In response to the Letter to the Editor regarding “Earlier chronotype in midlife as a predictor of accelerated brain aging: a population-based longitudinal cohort study.”: Earlier chronotype in midlife and brain aging

Hyeon Jin Kim, Regina EY Kim, Soriul Kim, Seung Ku Lee, Hyang Woon Lee, Chol Shin

Research output: Contribution to journalArticlepeer-review


Dear Editor,
We thank Dr. Smagula for the commentary with insightful perspectives [1], which provides a precise assessment, including both the strengths and the limitations of our study [2]. We appreciate the recognition of the need for further studies on changes in sleep-wake rhythm/phase during the aging process besides the quality/quantity of sleep and its impact on neurodegenerative disorder risk in older adults. Dr. Smagula commented on the measures of predictive utility for detecting an outcome likely to be clinically meaningful. We agree that we could have more clearly demonstrated the value of chronotype as a prediction/screening tool for neurodegenerative disorder by including a prediction model for detecting outcomes such as mild cognitive impairment (MCI) or dementia. However, we think our investigation was a sufficient basis for determining whether the chronotype at around 60 years old, a relatively stabilized age for sleep phase advancement in the community-based cohort without definite cognitive impairment, can gauge the direction of change in cognitive function and brain structure in the future. Moreover, since we excluded data from participants who scored less than 24 on the Mini-Mental State Examination screening at baseline, few participants were diagnosed with MCI or dementia. Our cohort introduced a more comprehensive standard neuropsychological test battery under the supervision of neurologists to diagnose MCI or dementia after the third follow-up investigation (2019-2022). Therefore, we will be able to figure out soon which sleep behavior changes from middle-aged are the most potent factors in predicting/screening neurodegenerative disorders through over 20 years of follow-up as Dr. Smagula’s suggestions.
The second comment concerns the lack of conceptual specificity in the exposure measure and consideration for related factors. Our study started from the preliminary analysis of our cohort Page 3 of 9 Sleep (N=1800, supplementary tables), which confirmed that sleep phase-related factors had more significant associations with cognitive function and gray matter volume (GMV) rather than sleep quantity-related characteristics. In addition, MSFsc (mid-sleep time on free days corrected for sleep debt on workdays) is a measurement developed to estimate chronotype in consideration of the time of bedtime and wake-up time on weekdays and weekends, which vary depending on social activities and is known to be highly relevant to the conventional circadian process markers such as dim-light melatonin onset or core body temperature [3]. Furthermore, as we previously have confirmed that our MSFsc metric derived from the modified Pittsburgh Sleep Quality Index (PSQI) has relatively little dependence on other subcomponents of PSQI or the total index itself (r < 0.1) [4], we proceeded with the analysis after confirming MSFsc as an independent exposure variable according to the purpose of the study. As most studies on cognitive function concerning sleep of the elderly so far have mainly focused on sleep homeostasis by investigating sleep duration or slow-wave activity, our study definitely added evidence to an emerging picture that the sleep phase is related to markers of neurodegeneration. As we need a more detailed understanding of the respective impact of circadian rhythm and homeostatic deteriorations with age that regulate neurobehavioral function, we should further investigate the association between various sleep characteristics, including chronotype, and the structural/functional brain outcome [4,5].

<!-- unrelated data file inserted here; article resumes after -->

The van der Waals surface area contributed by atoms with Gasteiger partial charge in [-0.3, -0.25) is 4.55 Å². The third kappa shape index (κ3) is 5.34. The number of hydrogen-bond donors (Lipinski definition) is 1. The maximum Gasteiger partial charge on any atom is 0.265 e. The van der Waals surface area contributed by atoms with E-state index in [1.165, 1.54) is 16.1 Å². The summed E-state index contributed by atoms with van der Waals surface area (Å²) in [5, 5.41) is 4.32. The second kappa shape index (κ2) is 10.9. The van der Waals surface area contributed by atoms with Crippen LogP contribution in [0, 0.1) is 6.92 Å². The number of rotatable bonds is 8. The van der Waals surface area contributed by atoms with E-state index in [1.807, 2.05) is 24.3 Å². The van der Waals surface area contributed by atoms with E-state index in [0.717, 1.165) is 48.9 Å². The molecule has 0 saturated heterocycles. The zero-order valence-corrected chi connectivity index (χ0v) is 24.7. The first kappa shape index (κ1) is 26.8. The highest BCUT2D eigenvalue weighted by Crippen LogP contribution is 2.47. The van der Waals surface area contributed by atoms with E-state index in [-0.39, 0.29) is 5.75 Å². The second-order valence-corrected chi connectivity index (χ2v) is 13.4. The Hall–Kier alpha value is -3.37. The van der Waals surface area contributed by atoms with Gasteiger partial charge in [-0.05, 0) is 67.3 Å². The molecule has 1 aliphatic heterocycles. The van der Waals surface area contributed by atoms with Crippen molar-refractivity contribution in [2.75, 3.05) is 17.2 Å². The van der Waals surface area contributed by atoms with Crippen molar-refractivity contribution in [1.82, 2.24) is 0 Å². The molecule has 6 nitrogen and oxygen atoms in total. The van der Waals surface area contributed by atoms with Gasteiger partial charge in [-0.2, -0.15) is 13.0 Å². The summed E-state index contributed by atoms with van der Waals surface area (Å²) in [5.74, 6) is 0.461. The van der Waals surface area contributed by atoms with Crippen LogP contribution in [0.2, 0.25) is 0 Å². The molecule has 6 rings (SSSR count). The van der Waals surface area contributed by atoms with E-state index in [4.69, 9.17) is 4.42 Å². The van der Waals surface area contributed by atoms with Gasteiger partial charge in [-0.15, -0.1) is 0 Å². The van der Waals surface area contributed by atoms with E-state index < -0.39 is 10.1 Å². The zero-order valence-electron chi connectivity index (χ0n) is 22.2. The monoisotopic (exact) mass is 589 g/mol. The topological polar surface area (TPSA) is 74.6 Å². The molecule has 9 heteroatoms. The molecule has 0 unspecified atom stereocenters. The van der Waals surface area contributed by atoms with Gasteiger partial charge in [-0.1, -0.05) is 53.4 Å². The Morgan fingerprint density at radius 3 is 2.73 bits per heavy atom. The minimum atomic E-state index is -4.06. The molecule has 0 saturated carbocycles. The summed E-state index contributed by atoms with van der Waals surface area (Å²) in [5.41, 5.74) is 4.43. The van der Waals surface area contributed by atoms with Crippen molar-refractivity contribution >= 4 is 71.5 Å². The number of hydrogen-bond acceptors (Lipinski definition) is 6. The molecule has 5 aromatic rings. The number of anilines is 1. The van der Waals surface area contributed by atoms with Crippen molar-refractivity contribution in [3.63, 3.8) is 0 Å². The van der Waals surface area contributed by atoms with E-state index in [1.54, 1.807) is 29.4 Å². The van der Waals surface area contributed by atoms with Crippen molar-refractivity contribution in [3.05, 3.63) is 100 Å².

Original languageAmerican English
Article numberzsad212
Pages (from-to)1
Number of pages5
Issue number10
StatePublished - 30 Oct 2023


  • Chronotype
  • Cognitive decline
  • Cohort study
  • Dementia
  • Entorhinal cortex
  • Memory impairment
  • Neurodegenerative disorders
  • Temporal lobe


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